Nerve Grafting for Chronic PIN Palsy Due to Radiocapitellar Joint Entrapment 2 Years Following Closed Reduction of a Pediatric Monteggia Fracture-Dislocation: A Case Report With 1-Year Follow-up Academic Article uri icon

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abstract

  • This article describes the first case of successful nerve grafting for posterior interosseous nerve (PIN) palsy secondary to radiocapitellar joint entrapment 2 years following closed reduction (CR) of a pediatric Monteggia fracture-dislocation (MFD). Patient notes were examined. The literature was reviewed to determine whether similar cases or techniques had been reported. A 5-year-old girl presented with a PIN palsy 2 years following CR of an MFD, demonstrating Medical Research Council (MRC) grade 4 wrist and MRC grade 2 finger and thumb extension. Nerve exploration at 27 months revealed a PIN crushed in the radiocapitellar joint with a proximal neuroma-in-continuity and no response to electrical stimulation. Neurolysis and lateral antebrachial cutaneous nerve cable grafting were performed. The decision to pursue nerve grafting was based on the intraoperative appearance of an atrophic PIN with no response to stimulation, but with minimal muscle atrophy, short distance to target muscles, and pediatric patient with extended reinnervation timeline. Full recovery (MRC grade 5 wrist extension and MRC grade 4+ finger and thumb extension) was achieved at 1-year follow-up. We present the first case of successful nerve grafting for PIN palsy secondary to radiocapitellar joint entrapment 2 years following CR of a type III MFD. Even with significant treatment delay, nerve reconstruction should be considered in the pediatric population.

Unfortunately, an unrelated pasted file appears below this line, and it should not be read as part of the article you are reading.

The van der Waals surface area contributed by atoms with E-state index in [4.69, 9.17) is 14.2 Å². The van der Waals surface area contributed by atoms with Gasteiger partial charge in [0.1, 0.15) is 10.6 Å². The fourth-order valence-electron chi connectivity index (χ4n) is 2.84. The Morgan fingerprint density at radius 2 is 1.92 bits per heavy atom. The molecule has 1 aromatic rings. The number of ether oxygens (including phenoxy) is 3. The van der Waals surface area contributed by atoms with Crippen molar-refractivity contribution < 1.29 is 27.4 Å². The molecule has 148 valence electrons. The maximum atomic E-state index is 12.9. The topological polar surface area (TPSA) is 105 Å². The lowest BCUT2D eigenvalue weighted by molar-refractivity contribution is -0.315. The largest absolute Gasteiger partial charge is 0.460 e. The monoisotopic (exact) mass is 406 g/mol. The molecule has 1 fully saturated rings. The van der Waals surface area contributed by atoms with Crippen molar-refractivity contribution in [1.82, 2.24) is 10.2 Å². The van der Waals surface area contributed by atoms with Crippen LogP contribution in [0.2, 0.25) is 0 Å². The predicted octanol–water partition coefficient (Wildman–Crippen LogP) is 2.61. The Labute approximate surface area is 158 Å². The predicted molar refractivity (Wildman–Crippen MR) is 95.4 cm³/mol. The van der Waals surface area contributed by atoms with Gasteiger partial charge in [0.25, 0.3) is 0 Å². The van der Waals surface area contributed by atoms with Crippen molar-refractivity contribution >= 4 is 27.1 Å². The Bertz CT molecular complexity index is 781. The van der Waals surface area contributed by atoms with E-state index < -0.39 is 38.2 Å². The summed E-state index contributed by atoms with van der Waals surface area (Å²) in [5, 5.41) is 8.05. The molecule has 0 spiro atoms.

authors

  • Copeland, Andrea E
  • Gormley, Jessica
  • Chin, Brian
  • Isak, Pavlo
  • Bain, James

publication date

  • January 24, 2021

published in